When pregnant, especially with their first child, women in my culture are doted upon. They are told how beautiful they look, and everyone goes out of their way to wait upon them.
Once the baby is born, everything is shifted to the child. They have gone from the princess to the servant. Not to mention the massive changes in every aspect of their life: severe lack of sleep, lack of exercise during the first 4-6 weeks, and body image issues.
Some Hollywood actresses lose unrealistic amounts of weight immediately after birth, but most breastfeeding mothers lose the weight in approximately the amount of time it took to put it on (9-10 months). It’s enough to make even intelligent, rational women compare themselves to hippos.
If it has been more than two weeks, and you’ve been feeling worried and unhappy for no reason, it’s time to reach out.
Gill: (laughs) I think I know that “intelligent and rational woman” you are talking about! Well, when you suddenly stop fitting even in the clothes of your husband the comparison becomes very obvious.
Is postpartum depression the same as a “normal” depression, but just caused by something specific?
Abby: (laughs) What is “normal” depression? I laugh, because there are so many different ways that clinical depression is expressed in the general adult population. The specific symptoms vary by individual, by culture, by gender.
Gill: Ok, based on this question of mine, I think we can now strike the “intelligent” part from the statement above.
Abby: Oh, that was a valid question! In some cultures, it is more socially acceptable to have physical pain and discomfort than mental distress, so depression is more likely expressed in physical complaints, such as muscle tension, stomach issues, back pain, headaches.
For others, depression is expressed as anger. This is very common in men, at least American and Mexican men (with whom I am the most familiar). They will come into therapy super angry, not realizing that depression is underlying it.
Depression during pregnancy and during the postpartum time can have just as many manifestations. Anger and irritability, anxiety and worry about the baby are common. Some women also worry about harming the baby.
Gill: Is there a way to know whether you are in the “risk zone” for postpartum depressions? A checklist, a test one could take?
Abby: Generally, if it has been more than two weeks, and you’ve been feeling worried and unhappy for no reason more often than not, unable to look at things from a positive perspective, it’s time to reach out.
If you follow the link in this post of mine, you can take a ten question quiz. It’s called the “Edinburgh Postnatal Depression Scale” and has predictive validity during pregnancy and up to one year postpartum.
Gill: Are there any preventive measures to reduce the risk of postpartum depression?
Abby: The basic idea is not to be left alone with your negative thoughts. The general advice is the same as for any person in an overwhelming situation: educate yourself, talk to others who are experiencing the same things, and consult with professionals.
Forgive me for linking to another of my posts, but this one on “7 Ways to Find a Circle of Support When Pregnant and Postpartum” offers suggestion to help reduce the risk of PPD.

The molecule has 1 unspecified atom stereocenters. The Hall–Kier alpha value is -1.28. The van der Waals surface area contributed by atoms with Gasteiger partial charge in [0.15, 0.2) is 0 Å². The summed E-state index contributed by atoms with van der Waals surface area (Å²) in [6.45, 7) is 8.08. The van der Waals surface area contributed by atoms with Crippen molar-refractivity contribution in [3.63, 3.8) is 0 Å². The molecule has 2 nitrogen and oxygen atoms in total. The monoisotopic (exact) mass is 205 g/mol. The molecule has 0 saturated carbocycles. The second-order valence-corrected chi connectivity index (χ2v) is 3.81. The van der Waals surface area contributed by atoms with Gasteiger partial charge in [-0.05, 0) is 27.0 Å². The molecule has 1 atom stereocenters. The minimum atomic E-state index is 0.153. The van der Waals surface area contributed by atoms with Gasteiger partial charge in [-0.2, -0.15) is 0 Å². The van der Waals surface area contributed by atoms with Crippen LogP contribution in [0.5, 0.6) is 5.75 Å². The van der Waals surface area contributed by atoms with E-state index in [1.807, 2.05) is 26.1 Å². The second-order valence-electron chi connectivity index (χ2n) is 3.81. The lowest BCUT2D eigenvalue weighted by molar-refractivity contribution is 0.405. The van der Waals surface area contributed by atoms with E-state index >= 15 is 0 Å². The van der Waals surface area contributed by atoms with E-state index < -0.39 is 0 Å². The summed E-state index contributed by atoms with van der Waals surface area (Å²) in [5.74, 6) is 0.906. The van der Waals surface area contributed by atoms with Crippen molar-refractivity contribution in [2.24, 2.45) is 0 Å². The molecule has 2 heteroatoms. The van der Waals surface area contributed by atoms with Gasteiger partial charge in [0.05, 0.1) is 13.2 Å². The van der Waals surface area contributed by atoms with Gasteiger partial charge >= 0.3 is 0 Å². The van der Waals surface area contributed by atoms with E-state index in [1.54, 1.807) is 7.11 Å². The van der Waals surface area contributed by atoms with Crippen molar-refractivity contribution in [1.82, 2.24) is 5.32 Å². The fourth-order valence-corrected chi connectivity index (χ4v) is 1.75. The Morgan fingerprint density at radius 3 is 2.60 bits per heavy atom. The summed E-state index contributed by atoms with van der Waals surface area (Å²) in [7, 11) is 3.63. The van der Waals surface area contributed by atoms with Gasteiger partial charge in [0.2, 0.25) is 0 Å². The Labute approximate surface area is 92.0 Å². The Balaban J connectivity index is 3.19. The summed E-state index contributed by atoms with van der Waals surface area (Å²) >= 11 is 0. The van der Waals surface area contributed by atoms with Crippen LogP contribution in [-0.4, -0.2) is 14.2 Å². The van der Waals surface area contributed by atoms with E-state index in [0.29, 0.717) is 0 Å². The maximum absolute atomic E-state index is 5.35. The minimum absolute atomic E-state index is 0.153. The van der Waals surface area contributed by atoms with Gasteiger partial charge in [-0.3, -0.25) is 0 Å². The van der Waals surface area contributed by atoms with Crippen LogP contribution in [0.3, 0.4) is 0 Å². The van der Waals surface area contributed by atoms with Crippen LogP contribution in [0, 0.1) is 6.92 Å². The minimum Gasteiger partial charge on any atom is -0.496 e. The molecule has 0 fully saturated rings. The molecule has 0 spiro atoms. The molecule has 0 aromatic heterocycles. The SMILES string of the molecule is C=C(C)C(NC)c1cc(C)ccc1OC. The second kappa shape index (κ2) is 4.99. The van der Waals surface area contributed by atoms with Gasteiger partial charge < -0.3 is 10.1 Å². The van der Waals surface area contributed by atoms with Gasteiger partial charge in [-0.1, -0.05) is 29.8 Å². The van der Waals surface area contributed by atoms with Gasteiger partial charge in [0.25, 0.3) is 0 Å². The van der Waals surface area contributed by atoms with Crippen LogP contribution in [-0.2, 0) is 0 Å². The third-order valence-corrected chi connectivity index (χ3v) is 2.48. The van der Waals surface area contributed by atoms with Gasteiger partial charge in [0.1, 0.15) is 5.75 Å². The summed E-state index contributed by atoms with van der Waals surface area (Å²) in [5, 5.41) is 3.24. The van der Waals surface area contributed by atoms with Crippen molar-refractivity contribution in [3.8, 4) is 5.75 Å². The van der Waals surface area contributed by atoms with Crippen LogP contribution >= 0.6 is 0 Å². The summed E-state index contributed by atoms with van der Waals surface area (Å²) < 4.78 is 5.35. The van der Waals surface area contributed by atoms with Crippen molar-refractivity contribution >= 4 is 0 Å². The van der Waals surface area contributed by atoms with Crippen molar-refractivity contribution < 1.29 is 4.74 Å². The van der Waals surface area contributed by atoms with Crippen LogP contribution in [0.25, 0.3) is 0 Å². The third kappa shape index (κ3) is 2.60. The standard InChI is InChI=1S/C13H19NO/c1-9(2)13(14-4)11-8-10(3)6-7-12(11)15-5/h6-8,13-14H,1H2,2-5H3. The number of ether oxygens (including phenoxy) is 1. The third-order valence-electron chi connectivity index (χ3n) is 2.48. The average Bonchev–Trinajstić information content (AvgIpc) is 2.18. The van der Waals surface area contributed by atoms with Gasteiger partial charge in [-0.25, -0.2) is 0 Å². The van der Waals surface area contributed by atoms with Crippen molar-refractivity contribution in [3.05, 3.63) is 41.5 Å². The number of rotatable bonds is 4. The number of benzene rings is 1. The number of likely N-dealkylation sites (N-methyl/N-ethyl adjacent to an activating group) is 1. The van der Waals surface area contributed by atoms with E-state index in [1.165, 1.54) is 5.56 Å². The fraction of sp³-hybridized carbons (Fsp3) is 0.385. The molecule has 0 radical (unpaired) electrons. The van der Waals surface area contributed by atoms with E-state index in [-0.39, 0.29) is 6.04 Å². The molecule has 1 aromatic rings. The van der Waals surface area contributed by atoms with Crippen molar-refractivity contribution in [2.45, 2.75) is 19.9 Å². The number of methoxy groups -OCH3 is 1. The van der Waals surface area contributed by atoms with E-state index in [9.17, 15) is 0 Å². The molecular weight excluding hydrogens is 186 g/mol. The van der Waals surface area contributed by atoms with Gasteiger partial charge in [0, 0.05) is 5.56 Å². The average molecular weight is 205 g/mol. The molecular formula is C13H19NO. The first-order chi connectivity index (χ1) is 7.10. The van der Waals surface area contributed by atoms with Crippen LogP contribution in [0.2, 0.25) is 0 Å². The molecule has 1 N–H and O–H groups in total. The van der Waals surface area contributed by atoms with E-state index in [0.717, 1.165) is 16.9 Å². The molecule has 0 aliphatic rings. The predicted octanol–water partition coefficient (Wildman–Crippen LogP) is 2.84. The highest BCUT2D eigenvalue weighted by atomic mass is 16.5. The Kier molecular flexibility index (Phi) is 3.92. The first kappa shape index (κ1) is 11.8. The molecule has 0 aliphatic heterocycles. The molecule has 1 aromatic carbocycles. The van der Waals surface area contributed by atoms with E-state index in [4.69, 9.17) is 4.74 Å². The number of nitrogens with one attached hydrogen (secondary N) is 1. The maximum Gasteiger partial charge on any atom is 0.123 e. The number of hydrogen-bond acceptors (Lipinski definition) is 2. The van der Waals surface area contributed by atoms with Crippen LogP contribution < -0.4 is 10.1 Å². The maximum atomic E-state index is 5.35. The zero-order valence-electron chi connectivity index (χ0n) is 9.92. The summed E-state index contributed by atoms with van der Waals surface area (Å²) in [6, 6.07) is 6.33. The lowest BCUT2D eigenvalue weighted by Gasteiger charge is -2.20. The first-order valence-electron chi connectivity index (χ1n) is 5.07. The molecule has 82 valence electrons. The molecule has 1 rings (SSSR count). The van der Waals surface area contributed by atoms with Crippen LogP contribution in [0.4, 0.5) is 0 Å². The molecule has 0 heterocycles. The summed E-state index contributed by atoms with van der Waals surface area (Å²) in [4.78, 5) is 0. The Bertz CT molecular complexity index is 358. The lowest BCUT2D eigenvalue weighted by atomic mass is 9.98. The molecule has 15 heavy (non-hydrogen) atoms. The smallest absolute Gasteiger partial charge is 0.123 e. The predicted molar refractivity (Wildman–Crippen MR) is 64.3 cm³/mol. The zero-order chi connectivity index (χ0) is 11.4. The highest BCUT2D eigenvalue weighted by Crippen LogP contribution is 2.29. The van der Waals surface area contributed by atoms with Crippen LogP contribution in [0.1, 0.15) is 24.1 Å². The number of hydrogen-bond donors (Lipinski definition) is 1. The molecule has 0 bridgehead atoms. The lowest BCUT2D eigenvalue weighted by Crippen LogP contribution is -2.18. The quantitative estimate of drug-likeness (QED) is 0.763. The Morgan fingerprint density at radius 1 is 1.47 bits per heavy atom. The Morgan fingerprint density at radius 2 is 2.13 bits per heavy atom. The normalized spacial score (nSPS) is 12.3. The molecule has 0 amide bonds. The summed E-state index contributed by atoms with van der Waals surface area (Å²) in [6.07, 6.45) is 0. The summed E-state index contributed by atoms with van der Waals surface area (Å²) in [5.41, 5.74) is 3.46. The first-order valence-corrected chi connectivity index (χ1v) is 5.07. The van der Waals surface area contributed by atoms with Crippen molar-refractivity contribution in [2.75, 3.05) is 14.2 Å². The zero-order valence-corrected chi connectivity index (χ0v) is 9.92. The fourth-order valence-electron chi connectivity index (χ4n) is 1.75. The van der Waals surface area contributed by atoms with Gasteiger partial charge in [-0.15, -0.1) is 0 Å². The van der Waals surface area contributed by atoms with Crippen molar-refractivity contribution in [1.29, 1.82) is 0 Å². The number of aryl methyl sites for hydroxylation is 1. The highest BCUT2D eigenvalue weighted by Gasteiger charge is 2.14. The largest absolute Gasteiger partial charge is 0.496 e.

Seeing people get better is the true “payment” and the greatest reward of my field.
Gill: What case in your career left the biggest impact on you?
Abby: The most basic foundation of therapy is trust that what is said in counseling stays in counseling. Therapists are required by law to go to great lengths to protect the identity of our clients as well as their private health information. Not even disguised information can be shared publicly.
What I can tell you is that I have had a number of clients that made tremendous gains. I still think about them. Seeing people get better is the true “payment” and the greatest reward of my field.
Gill: I had no idea it’s so confidential! I guess therapists are a bit like spies. They, too, can use the phrase “If I tell you I’ll have to kill you” (laughs)
How do you cope with the emotional load that comes your way from other people with sometimes very serious and very sad issues?
Abby: After I am sure that I have done absolutely everything I can, including consulting with other therapists if needed, there comes a time when I have to leave work at work. This is something that has to be practiced by most people who are drawn to the helping professions.
We have to use our self-care and sometimes distraction. After one very extreme event, I attended a Native American sweatlodge. It was very helpful in moving on.
Gill: Is this a bigger challenge of being a therapist?
Abby: Absolutely. We have to learn to separate our feelings from the feelings of our clients’. We learn about transference and countertransference.
Gill: Thank you so much, Abby, for speaking to me today. I think I picked your brain enough already. One last question: What are your tips to keep one’s mind “healthy”?
Abby: One tip is to do one thing once a day that you do really well, one thing that you can do with “mastery”. Everyone has at least one talent. You will feel better about yourself doing something well. Especially if you are struggling with other things that are challenging.
Another thing I love is the acronym GRAPES. Try to do things daily that give you:
Gentleness: Allow yourself to be gentle with yourself and your expectations.
Relaxation: Do at least one thing relaxing.
Accomplishment: Similar to doing something with mastery, do something that makes you feel good about your abilities. Or just cross one thing of your to-do list.
Pleasure: Do something that brings you pleasure.
Exercise: Do 60 minutes of cardio exercise at least three times a week, which can be as effective as an antidepressant medication in lowering depression and anxiety.
Social: Interact with positive people, preferably in real life.